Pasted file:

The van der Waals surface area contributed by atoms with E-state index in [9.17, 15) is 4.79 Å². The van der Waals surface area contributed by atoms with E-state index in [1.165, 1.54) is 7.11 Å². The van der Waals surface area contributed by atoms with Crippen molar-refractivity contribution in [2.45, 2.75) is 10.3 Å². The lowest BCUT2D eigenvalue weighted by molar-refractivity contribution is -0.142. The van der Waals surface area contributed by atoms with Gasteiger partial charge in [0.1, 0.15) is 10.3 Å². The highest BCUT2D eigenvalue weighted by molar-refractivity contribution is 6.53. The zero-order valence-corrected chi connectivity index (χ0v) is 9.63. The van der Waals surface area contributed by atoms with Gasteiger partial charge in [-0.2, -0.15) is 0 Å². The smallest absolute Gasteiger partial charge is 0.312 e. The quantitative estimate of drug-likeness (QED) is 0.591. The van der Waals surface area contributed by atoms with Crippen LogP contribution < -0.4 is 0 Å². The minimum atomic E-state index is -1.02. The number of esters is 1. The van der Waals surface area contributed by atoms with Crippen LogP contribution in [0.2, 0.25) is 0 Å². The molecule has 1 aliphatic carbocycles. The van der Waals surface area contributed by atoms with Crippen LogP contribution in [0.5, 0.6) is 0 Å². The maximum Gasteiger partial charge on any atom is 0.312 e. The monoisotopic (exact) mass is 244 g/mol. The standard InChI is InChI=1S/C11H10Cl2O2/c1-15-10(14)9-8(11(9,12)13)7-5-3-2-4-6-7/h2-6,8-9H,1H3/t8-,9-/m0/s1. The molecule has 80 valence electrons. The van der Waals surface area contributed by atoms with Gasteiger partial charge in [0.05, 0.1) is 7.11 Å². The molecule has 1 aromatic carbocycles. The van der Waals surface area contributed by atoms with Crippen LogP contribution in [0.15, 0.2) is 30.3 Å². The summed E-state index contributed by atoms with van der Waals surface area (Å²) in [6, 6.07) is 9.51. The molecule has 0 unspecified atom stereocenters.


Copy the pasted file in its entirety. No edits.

The van der Waals surface area contributed by atoms with E-state index in [9.17, 15) is 4.79 Å². The van der Waals surface area contributed by atoms with E-state index in [1.165, 1.54) is 7.11 Å². The van der Waals surface area contributed by atoms with Crippen molar-refractivity contribution in [2.45, 2.75) is 10.3 Å². The lowest BCUT2D eigenvalue weighted by molar-refractivity contribution is -0.142. The van der Waals surface area contributed by atoms with Gasteiger partial charge in [0.1, 0.15) is 10.3 Å². The highest BCUT2D eigenvalue weighted by molar-refractivity contribution is 6.53. The zero-order valence-corrected chi connectivity index (χ0v) is 9.63. The van der Waals surface area contributed by atoms with Gasteiger partial charge in [-0.2, -0.15) is 0 Å². The smallest absolute Gasteiger partial charge is 0.312 e. The quantitative estimate of drug-likeness (QED) is 0.591. The van der Waals surface area contributed by atoms with Crippen LogP contribution < -0.4 is 0 Å². The minimum atomic E-state index is -1.02. The number of esters is 1. The van der Waals surface area contributed by atoms with Crippen LogP contribution in [0.2, 0.25) is 0 Å². The molecule has 1 aliphatic carbocycles. The van der Waals surface area contributed by atoms with Crippen LogP contribution in [0.5, 0.6) is 0 Å². The maximum Gasteiger partial charge on any atom is 0.312 e. The monoisotopic (exact) mass is 244 g/mol. The standard InChI is InChI=1S/C11H10Cl2O2/c1-15-10(14)9-8(11(9,12)13)7-5-3-2-4-6-7/h2-6,8-9H,1H3/t8-,9-/m0/s1. The molecule has 80 valence electrons. The van der Waals surface area contributed by atoms with Gasteiger partial charge in [0.05, 0.1) is 7.11 Å². The molecule has 1 aromatic carbocycles. The van der Waals surface area contributed by atoms with Crippen LogP contribution in [0.15, 0.2) is 30.3 Å². The summed E-state index contributed by atoms with van der Waals surface area (Å²) in [6, 6.07) is 9.51. The molecule has 0 unspecified atom stereocenters.